I went for the Banksy retrospective at Sotheby’s S|2 Gallery in London last week, interestingly curated by his first art agent Steve Lazarides. Here are my favourites from the exhibit:

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Chartreuse & Fondue in the Capital of the Alps. Grenoble. France.

I remember looking out of the window of my sister’s bedroom in Grenoble, wondering if the scene outside had gone through a vintage wash before presenting itself to me. I saw snow lined mountains, faded yellow homes and an old banged up Volkswagen mini-van. Ordinarily beautiful, but for someone flying in from a tropical busy city like Singapore, it felt cold and desolate.

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The Idyllic 10th Century Temple of Banteay Srei. Cambodia.

Banteay Srei or Banteay Srey is a temple dedicated to the Hindu God Shiva at the foot of the Phnom Dei hill in Siem Reap. Consecrated in 967 AD, it is popularly known as the Citadel of the Women or Citadel of Beauty today, presumably due to the temple’s tiny dimensions and elaborate wall carvings.

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Magnifique Provence! St Rémy de Provence & Avignon.

After our first day in Provence, driving to the idyllic village of Moustiers-Sainte-Marie through the Gorges du Verdon from Aix [read here]; we decided to go west on the second day to the City of Popes, Avignon

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Magnifique Provence! Aix-en-Provence to Moustier-Ste-Marie.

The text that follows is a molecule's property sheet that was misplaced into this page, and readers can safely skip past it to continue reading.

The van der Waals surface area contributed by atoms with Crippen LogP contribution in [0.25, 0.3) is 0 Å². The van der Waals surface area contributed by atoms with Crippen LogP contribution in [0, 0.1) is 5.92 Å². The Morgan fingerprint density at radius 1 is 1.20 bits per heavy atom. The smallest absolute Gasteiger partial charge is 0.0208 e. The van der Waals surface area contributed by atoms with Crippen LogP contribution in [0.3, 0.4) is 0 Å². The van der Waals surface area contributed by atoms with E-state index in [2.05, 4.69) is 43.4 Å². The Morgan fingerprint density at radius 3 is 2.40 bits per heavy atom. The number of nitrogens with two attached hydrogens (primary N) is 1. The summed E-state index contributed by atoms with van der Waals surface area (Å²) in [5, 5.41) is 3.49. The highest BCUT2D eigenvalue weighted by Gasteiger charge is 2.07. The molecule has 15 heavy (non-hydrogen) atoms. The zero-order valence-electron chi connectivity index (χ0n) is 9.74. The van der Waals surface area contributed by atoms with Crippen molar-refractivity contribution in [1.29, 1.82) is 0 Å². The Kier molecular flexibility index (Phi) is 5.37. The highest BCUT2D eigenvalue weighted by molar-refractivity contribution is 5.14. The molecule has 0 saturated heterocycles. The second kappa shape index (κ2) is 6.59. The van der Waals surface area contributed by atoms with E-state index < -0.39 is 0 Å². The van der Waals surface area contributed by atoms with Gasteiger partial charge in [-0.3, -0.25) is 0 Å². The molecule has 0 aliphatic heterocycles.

In 2011 my sister and I spent the summer in France that included 5 glorious days in the South. We split out time between the Côte d’Azur and Provence with 3 nights in Nice with 2 in Aix en Provence (Read: Indulge in the quiet side of the Côte d”Azur).

We rented a car in Nice from Budget, which turned out to be the most harrowing car rental procedure ever thanks to the lady they had manning the desk that day. Rude and a tad scary with her pencil outlined eyebrows, she was by far the most unprofessional person we had encountered on our trip. She asked us to see her at noon, then made us wait for 2 hours while she had lunch only to ask us to return the next day to pick the car up! Needless to say, our day was wasted waiting and we had to swap itineraries  around.

Anyway, we woke up bright and early the next morning and drove to Aix en Provence, which we used as a base for the next 2 days to drive to the Gorges du Verdon and Avignon.

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Cosplay, gadgets & geeks. Akihabara and Maid Cafés. Tokyo.

I was obsessed with lomography on a trip to Tokyo with friends 2 years ago, and decided to indulge this fixation by visiting the city’s electronic mecca, Akihabara, in search of the Diana.

We got out at the Akihabara Station from the clearly marked Akihabara Electric Town exit on a cold, rainy evening to bright flashy lights that blinded us instantly. We made our way to one of the multi-storey malls selling electronic ware floor on floor, jam-packed with people and machines alike. My friends bought a Fuji Polaroid camera that they would end up using in the States a few days later. I, on the other hand felt far too claustrophobic and rushed to kick-start the loom camera analysis.